Far, far away in the small village of Yataity, Paraguay, a community of weavers have cultivated the tradition of Ao Poi. At Art Düsseldorf 2023, this technique will be on view for an entirely new audience thanks to the work of Mónica Millán. For her solo show with Buenos Aires-based W—Galería, the Argentinian artist will present works made as part of a collaboration with these weavers and embroiderers that began in 2002.
Alongside a series of small textile constructions designed by the artist and executed by the locals with the Ao Poi technique using Yu lac, the presentation will also include drawings, a video installation, and additional textile works.
Since opening their gallery in The Hague in 2015, co-owners Jaring Dürst Britt and Alexander Mayhew have brought diverse new positions to the contemporary art scene — including Swiss photographer Marwan Bassiouni. At this year’s fair, the gallery will present pieces from his New Western Views series taken from 2018 through 2019.
The photographs are a result of Bassiouni’s journey through polders, villages, inner cities, industrial estates, and suburbs in three different countries: The Netherlands, the United Kingdom, and Switzerland. By documenting the landscape from behind the windows of mosques, his series focuses on how Islam has been represented in the West, plus the melding of cultural backgrounds that comes with an emerging Western Islamic identity.
Since opening in 2017 as the project space of Christine König Galerie, KOENIG2 by_robbygreif has become a key incubator for young and experimental positions — like those of Cologne-based artist Alwin Lay. Using mediums spanning photography, video, sculpture, and print, his work offers a darkly humorous critique of how image production (especially photography) has influenced our perception and understanding of reality.
His challenging, reality-bending approach will be the focus of his first solo presentation at Art Düsseldorf. Utilizing pieces made between 2019 and 2022, the range of work on view promises to warp perception through materials like transparent acrylic sheets of Diasec — creating a must-see experience that will undoubtedly have guests doubling back for another look throughout the fair.
Fabian Herkenhoener has always had a special connection to the Rhineland. Born and raised in the region, he studied at the Kunstakademie Düsseldorf — including under acclaimed artist Tal R — and has lived and worked in Cologne since 2021.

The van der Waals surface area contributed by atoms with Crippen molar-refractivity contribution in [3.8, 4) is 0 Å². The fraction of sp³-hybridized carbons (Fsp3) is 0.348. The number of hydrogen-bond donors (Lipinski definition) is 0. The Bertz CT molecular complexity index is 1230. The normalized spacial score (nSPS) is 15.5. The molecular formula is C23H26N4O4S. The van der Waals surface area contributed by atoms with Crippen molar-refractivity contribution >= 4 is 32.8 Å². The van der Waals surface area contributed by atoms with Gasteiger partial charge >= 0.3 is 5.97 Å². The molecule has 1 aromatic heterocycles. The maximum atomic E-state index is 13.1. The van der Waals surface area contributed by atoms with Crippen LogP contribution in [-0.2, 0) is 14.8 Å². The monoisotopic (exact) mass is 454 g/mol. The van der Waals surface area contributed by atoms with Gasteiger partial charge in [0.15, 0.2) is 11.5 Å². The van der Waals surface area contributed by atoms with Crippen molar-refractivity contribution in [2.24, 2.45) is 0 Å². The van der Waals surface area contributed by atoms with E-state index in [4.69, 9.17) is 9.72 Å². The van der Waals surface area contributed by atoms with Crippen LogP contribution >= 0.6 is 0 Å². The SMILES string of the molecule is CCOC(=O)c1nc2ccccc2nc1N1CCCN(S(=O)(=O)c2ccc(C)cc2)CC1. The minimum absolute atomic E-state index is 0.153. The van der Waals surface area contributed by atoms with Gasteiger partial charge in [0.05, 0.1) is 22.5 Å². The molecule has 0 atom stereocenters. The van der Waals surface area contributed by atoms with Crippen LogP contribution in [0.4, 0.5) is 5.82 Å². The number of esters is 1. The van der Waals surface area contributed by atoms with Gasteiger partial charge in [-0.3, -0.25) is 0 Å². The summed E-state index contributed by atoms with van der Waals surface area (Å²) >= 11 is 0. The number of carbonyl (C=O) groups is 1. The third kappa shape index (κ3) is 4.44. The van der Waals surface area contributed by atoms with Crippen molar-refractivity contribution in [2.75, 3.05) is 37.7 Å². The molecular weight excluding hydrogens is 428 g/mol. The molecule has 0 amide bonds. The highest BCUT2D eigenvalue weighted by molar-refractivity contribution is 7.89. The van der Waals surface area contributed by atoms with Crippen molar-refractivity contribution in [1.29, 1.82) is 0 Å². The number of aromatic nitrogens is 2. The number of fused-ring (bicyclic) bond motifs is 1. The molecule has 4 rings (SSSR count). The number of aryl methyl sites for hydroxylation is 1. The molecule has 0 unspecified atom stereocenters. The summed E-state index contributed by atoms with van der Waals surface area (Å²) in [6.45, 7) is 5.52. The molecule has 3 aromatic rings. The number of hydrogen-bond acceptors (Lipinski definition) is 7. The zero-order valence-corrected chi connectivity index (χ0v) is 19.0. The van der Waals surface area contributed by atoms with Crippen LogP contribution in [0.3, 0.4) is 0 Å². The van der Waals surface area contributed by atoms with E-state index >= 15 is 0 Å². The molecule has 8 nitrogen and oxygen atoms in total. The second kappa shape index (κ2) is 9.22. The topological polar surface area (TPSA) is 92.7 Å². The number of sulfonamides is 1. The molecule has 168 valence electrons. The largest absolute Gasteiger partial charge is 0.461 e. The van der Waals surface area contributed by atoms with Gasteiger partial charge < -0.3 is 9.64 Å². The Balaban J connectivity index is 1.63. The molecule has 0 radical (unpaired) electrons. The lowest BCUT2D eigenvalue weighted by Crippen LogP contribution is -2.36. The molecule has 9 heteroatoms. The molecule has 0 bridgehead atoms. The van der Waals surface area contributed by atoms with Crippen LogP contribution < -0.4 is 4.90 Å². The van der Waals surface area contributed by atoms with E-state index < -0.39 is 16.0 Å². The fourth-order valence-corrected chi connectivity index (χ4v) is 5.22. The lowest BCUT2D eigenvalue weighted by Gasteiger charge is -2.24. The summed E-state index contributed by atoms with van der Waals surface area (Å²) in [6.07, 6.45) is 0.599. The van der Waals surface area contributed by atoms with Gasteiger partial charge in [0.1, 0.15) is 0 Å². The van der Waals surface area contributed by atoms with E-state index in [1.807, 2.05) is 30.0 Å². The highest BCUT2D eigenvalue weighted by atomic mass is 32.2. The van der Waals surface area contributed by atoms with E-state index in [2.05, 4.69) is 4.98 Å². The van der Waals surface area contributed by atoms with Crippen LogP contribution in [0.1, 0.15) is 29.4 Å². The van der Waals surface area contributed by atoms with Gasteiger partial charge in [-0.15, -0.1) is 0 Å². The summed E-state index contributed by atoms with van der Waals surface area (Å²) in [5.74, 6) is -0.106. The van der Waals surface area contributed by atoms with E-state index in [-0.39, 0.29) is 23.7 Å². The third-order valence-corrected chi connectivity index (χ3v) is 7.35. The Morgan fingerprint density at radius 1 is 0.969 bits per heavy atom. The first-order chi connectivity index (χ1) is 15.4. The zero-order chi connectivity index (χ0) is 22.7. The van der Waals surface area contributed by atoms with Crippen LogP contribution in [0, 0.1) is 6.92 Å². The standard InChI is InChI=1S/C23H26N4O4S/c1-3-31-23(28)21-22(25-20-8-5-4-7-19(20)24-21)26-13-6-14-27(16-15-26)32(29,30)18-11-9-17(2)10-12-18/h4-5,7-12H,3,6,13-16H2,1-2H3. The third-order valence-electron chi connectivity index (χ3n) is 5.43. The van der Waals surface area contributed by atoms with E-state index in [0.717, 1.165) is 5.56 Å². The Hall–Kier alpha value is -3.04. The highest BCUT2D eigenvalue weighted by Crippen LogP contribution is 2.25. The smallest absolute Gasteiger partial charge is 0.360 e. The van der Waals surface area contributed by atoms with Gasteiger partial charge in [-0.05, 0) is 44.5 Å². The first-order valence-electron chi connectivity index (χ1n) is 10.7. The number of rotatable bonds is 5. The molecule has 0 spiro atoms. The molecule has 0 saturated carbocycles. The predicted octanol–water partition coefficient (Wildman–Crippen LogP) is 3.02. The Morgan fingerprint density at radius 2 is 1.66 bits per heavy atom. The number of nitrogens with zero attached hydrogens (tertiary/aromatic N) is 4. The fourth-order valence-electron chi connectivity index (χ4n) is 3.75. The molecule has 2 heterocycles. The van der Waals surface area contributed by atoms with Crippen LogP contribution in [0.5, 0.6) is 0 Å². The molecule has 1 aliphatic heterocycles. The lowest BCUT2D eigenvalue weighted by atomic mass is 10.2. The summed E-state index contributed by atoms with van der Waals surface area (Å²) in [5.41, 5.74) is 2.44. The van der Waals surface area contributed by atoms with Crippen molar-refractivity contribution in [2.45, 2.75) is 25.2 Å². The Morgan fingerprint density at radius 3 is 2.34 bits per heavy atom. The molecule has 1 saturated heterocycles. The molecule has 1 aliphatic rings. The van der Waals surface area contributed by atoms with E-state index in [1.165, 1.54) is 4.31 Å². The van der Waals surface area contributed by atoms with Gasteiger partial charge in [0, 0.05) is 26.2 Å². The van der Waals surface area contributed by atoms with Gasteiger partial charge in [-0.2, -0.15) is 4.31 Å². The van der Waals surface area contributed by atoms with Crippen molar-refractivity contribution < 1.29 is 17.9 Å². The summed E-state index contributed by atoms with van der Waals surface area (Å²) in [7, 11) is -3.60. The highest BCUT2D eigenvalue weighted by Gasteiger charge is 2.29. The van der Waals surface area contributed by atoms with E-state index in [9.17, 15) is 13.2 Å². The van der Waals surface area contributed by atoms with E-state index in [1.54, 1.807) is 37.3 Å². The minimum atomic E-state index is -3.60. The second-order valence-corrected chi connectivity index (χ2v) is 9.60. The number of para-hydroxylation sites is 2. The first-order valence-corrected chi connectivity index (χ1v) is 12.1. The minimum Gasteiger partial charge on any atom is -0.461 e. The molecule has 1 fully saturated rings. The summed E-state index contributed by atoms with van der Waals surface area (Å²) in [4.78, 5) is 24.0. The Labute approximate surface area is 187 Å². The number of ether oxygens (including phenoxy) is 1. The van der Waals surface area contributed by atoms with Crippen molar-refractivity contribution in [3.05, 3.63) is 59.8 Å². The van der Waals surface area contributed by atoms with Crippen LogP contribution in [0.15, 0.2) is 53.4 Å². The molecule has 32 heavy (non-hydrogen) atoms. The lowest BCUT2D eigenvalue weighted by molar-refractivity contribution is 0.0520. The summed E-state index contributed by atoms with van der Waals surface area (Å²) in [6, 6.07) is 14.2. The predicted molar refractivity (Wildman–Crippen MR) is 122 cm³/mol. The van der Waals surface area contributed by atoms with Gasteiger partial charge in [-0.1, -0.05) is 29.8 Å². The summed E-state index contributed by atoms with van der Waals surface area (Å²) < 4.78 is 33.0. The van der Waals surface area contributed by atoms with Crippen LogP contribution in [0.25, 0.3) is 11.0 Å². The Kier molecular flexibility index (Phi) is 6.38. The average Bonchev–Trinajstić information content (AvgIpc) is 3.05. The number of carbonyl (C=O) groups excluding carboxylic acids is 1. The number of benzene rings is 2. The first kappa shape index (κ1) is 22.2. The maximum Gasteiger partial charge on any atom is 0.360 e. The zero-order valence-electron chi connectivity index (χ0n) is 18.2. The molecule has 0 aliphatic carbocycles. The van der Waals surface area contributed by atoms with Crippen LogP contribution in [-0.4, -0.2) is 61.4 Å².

Throughout his career, the artist’s work has tackled abstraction and the malleability of language. As part of a new exhibition in the booth of Cologne-based gallery Priska Pasquer, Herkenhoener will present a series of works tackling sustainability and united by the color red. The selection of paintings will tackle social, socio-historical, and sociological issues, using red to convey everything from pain and passion to revolt and resurrection.
In the flower district of Ghent, Belgium, the namesake gallery of Tatjana Pieters has established itself as a hub for experimental and overlooked artists. One such name on the roster is Hans Vandekerckhove, a Belgian artist whose oeuvre has translated the natural world and philosophy into stirring paintings. In many pieces, tranquil scenes are undercut by a foreboding sense of tension and desolation.
In the gallery’s solo presentation of his work, a number of paintings will tap into the relationship between humanity and the environment — specifically, nature’s role in maintaining culture. A selection of paintings to be presented was part of the solo exhibition “Walking with Writers,” which was on view at the gallery earlier this year.
For Vienna-based gallery Zeller van Almsick, a commitment to younger positions in the art world has led them to the work of Austrian artist Charlotte Klobassa. For many years, Klobassa has used a range of mediums to create pieces that blur the boundaries between figurative and abstract art.
The artist translates scribbles into large-scale canvases with her “Scribbles” series, inspired by pieces of paper found in stationery shops. Blown up into such a large size, the works become a celebration of the tension between impulsiveness and compulsiveness.
Art Düsseldorf 2023 will take place at Areal Böhler from March 31 through April 2. For more information on the 95 participating galleries, see our Gallery List and stay tuned for more content on Art Düsseldorf Magazine.